A review of 61 studies shows that feeding people one ounce of tree nuts per day for three to 26 weeks helped to lower total cholesterol, the harmful LDL cholesterol, triglycerides, and Apo B, the main fat-protein in VLDL and LDL (American Journal of Clinical Nutrition, Nov 11, 2015). Tree nuts include walnuts, pistachios, macadamia nuts, pecans, cashews, almonds, hazelnuts and Brazil nuts. Doubling the amount of nuts to two ounces per day lowered cholesterol and triglycerides even more. NOTE: These studies were done on nuts from trees, but it appears that peanuts confer the same benefits.
How Nuts Lower Cholesterol and Triglycerides Nuts lower cholesterol and triglycerides because they are good sources of soluble fiber which cannot be absorbed in your upper intestinal tract. The soluble fiber passes unabsorbed to your colon where bacteria ferment it to form short-chain fatty acids that are absorbed from your colon into your bloodstream. Short-chain fatty acids lower cholesterol by traveling to your liver where they prevent your liver from making cholesterol. Nuts lower triglycerides because soluble fiber is a gel that sticks to other components in foods that you eat to reduce the absorption of calories in your upper intestinal tract. All extra calories can be converted by your liver to triglycerides, so reducing calories lowers triglycerides.
Why Nuts Don't Cause Weight Gain Nuts are a rich source of fat, but the fat in nuts is absorbed very poorly (Am J Clin Nutr, Jan, 2015;101(1):25-33). For example, the fat in almonds is located inside the cells of the almond kernel. Even after prolonged chewing, most of the almond cells remained intact and the fat is still inside the cells. Humans lack the enzymes to break down these cell walls. You have to liberate fat from inside cells to absorb it into your body. Furthermore, the fats in nuts are coated with proteins called oleosins that help to prevent fat from being absorbed. Since fat is absorbed only after it is released from cells, most of the fat in almonds cannot be absorbed in the upper part of your intestinal tract. Some of the fat that has passed through the upper intestines is absorbed after the nuts reach the colon, where bacteria ferment the cell walls to release some of the fat (Am J Clin Nutr, Sept 2004;80(3):604-13). Cooking helps to break down the cellulose that makes up cell walls, and it also breaks down the oleosins which coat fat, to allow the fat to be absorbed at a higher rate (American Journal of Physical Anthropology, January 2015;56(1):11–18). Grinding to make nut butters and milks also breaks down cell walls to increase available calories.
The calorie count of nuts is really lower than what you read on the label. The calorie counts shown on food labels are computed from how much heat can be produced by the food in a laboratory. However, this method of measuring calories is meaningless for foods that are poorly absorbed. The number of calories listed on the label can be much higher than those a person actually absorbs; many of the potential calories pass through, undigested, in the person’s stool. This explains why blood fat levels are lower than expected after a person eats nuts. More at Why Nuts Won't Make You Fat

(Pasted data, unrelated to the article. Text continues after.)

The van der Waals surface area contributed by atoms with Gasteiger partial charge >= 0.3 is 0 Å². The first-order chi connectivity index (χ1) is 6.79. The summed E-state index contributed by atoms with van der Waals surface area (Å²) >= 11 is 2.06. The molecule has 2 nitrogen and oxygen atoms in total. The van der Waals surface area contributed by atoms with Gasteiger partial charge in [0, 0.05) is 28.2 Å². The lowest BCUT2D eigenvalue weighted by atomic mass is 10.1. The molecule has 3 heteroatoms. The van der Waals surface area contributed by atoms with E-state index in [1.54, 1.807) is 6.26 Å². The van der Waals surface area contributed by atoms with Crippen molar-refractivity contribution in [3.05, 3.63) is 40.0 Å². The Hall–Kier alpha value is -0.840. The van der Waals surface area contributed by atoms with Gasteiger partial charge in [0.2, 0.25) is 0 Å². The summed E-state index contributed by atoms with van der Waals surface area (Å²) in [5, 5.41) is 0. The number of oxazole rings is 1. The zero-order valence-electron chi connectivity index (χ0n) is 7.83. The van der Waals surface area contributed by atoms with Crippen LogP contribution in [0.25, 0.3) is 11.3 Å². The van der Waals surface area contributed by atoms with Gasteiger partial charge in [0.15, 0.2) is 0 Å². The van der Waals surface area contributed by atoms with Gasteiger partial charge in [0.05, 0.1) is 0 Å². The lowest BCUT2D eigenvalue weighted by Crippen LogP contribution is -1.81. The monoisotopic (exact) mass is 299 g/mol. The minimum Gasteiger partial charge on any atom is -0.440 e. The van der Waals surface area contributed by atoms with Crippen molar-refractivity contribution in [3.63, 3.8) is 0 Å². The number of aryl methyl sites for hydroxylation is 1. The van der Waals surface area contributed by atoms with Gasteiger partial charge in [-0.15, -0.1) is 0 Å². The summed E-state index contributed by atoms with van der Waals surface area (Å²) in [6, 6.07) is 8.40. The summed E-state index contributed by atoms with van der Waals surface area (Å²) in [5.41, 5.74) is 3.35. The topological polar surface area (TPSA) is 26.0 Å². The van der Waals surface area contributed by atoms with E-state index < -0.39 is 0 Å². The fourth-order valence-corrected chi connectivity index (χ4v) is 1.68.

Nuts are Healthful Epidemiological studies on populations show that eating nuts is associated with reduced risk for heart attacks, gallstones, diabetes and some cancers. Many studies show that eating nuts lowers high blood pressure, cholesterol and belly fat, and that nuts are not associated with gaining weight (Nutrients, July, 2010;2(7):652-82). A new study confirms that eating almonds reduces belly fat, the type of fat that is associated with diabetes and heart attacks (Journal of the American Heart Association, January 11, 2015). This result is likely to apply to other tree nuts as well.
High Total Fat Intake Can Be Healthful In another study in the 11/11/15 issue of the American Journal of Clinical Nutrition, researchers followed 7038 people at high risk for heart attacks from 2003 to 2012 and found that those who took in the most total fat, monounsaturated fat, and polyunsaturated fat had the lowest rate of heart attacks. However, those taking in the most saturated fats and trans-fats had higher risk for heart attacks. Saturated fats from pastries and processed foods were associated with the highest rates of heart attacks.
My Recommendations Don't avoid foods just because they are high in fat. Today most nutritionists have toned down talking about components of food. Instead, they recommend that you eat certain food groups and limit or avoid others. They almost all agree that you should eat plenty of fruits, vegetables, whole grains, beans, nuts and other seeds.
I recommend that you avoid or restrict:
• red meat and processed meats
• sugar-added foods
• drinks that contain sugar (except during prolonged vigorous exercise)
• fried foods
• refined carbohydrates in foods made from flour (such as bakery products and pastas), particularly if you are overweight, diabetic or pre-diabetic. Who is Pre-Diabetic
Recent ArticlesJim Bouton and Cerebral Amyloid Angiopathy
July 23rd, 2019
Dementia May Be Preventable
July 21st, 2019
Cutting Calories Can Lower Heart Attack Risk in Healthy-Weight People
July 21st, 2019
Alma Mahler, Muse to Many
July 21st, 2019
The Good Food Book
July 18th, 2019